August 27, 2012
Retail building boom hits Edmonton
PAUL BEREZOWSKY, CAMERON DEVELOPMENT CORPORATION
Edmonton has often grabbed headlines for its retail chutzpah. Think back to 1981 when the largest mall in North America - West Edmonton Mall - opened for business.
That super mall still may be king of the continent, but this year Edmonton, the country’s retail capital, is in the news for another reason: more than 3.2 million square feet of retail is under construction, 2.5 square million of which will open this year.
To put that number in perspective, it nearly equals all of the retail construction across Canada in any one of the past few years, said Eric Slatter, senior associate, retail, Colliers International, Edmonton.
While retail development has gone cold in most Canadian cities, that is not the case in Edmonton this year.
The development boom there is led by big box centres such as the Currents at Windermere in southwest Edmonton.
About 700,000 square feet of the 1.1 million square foot power centre has been completed, said Cameron Naqvi, executive vice-president, Cameron Development Corporation.
The developer is a major player in the retail market in Alberta’s capital city, with a dozen retail developments on the go.
Another of its biggest projects is Manning Town Centre, an 800,000 square foot big box centre.
The retail boom, however, is showing cracks.
“In the last couple of months we have started to see shortages of labour and material costs have certainly gone up,” said Naqvi.
Slatter hears similar comments from other developers.
“They tell us that they continually have to revise their construction budgets because costs keep going up,” he said.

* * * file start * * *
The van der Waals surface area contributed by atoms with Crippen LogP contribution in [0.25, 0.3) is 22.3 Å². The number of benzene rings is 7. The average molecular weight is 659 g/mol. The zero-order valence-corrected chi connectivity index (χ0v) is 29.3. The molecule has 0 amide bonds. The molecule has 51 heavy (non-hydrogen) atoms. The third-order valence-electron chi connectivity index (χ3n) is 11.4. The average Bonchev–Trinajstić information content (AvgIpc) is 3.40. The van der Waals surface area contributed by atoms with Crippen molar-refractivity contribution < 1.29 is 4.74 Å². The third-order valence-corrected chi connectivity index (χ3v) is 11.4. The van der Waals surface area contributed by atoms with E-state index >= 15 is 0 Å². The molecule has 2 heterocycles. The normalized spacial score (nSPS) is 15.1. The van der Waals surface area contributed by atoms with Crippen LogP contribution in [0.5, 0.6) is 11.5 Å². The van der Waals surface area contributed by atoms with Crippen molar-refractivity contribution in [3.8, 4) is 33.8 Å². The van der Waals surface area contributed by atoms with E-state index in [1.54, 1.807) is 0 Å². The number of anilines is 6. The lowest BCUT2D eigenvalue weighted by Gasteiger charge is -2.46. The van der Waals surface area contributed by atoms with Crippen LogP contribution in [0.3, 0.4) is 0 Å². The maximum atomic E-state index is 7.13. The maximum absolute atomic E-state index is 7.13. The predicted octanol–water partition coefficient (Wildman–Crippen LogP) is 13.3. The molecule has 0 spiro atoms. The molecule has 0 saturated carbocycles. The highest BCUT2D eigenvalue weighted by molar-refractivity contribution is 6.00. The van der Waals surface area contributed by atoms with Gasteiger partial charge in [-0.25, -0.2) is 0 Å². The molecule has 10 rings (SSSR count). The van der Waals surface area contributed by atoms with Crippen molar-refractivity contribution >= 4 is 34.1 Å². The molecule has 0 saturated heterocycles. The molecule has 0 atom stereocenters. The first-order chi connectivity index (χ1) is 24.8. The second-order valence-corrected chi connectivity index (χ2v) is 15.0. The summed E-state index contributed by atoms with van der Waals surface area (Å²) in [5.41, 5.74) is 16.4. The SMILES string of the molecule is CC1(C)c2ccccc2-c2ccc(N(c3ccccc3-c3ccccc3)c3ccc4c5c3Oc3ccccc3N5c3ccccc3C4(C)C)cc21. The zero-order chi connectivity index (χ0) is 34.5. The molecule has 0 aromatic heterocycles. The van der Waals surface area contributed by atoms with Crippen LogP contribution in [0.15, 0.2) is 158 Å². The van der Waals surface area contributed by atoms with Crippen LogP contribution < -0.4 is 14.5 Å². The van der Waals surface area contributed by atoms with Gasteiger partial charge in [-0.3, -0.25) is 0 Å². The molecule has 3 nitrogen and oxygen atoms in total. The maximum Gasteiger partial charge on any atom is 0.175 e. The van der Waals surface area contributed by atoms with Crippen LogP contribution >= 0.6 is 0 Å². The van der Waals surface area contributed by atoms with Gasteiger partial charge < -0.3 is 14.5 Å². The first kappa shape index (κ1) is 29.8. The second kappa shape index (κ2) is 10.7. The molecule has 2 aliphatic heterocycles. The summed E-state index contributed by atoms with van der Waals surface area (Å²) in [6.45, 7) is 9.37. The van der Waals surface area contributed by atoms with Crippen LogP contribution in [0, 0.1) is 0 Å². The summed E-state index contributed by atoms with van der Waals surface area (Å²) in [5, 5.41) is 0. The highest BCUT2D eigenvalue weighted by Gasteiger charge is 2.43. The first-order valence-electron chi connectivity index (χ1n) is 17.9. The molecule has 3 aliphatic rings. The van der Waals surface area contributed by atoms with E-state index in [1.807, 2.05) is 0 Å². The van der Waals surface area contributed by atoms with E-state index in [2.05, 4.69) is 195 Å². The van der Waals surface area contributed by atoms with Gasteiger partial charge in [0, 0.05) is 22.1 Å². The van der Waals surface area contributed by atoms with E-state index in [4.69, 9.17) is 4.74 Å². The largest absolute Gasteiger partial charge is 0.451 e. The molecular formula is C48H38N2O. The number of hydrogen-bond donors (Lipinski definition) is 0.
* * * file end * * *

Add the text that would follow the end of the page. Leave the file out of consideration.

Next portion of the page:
Naqvi said three well-known general contractors in Edmonton declined to bid on a sizable contract tendered by Cameron recently because they were over capacity.
“It is the first time since 2007 that we have seen this,” he said.
Unemployment in Edmonton hovers at 4.5 per cent, well below the Canadian average, said Slatter.
“What we’re starting to see on construction sites are signs — one telling you what is being developed, another saying who is doing the job and another ‘now hiring’ sign because there is such a huge demand for trades and labour,” he added
Rising materials prices such as steel and a scarcity of piling rigs are resulting from high demand as well in other sectors such as oil and gas, said Naqvi.
But, he believes that builders have learned a hard lesson from the hectic pace of 2007 when costs skyrocketed and labor was scarce.
“I think everybody (builders) is being a little more cautious in what they take on now,” he said.
He believes this might mean that some projects get shelved.
“We have to be a little more strategic about when we go to tender,” he said.
Slatter said the city’s retail vacancy rate is a low 2.4 per cent and retail sales remain high, compared to the rest of Canada.
And, while stats also indicate that Edmonton probably has more retail space per capita than elsewhere in Canada, Slatter doesn’t think that means the city is overbuilding.
“The vast majority of the current developments will be fully pre-leased before they are completed,” he added, so they won’t have much impact on the vacancy rate.
“The way we develop and build our stores is that they are significantly larger than other markets and retailers need more of them to capture the market here,” he said.
Those developments feed on growing residential developments sprawling in suburbia, he added.
There is another reason for the active retail market.
Edmontonians have lots of money and they like to shop, according to stats that show household incomes are considerably higher than the Canadian average as are its residents’ spending habits, Slatter said.
“Canadian retailers are noticing that it translates to increased profitability in their Alberta stores,” he notes, adding that American ones as well see the city as a good investment. Most new retail developments are big box centres or renovations of existing enclosed malls.
Gone are the days of the new enclosed mall. It’s too expensive to build and operate plus Edmonton is being well served by the type of tenants that regional malls offer, said Slatter.
PAUL BEREZOWSKY, CAMERON DEVELOPMENT CORPORATION
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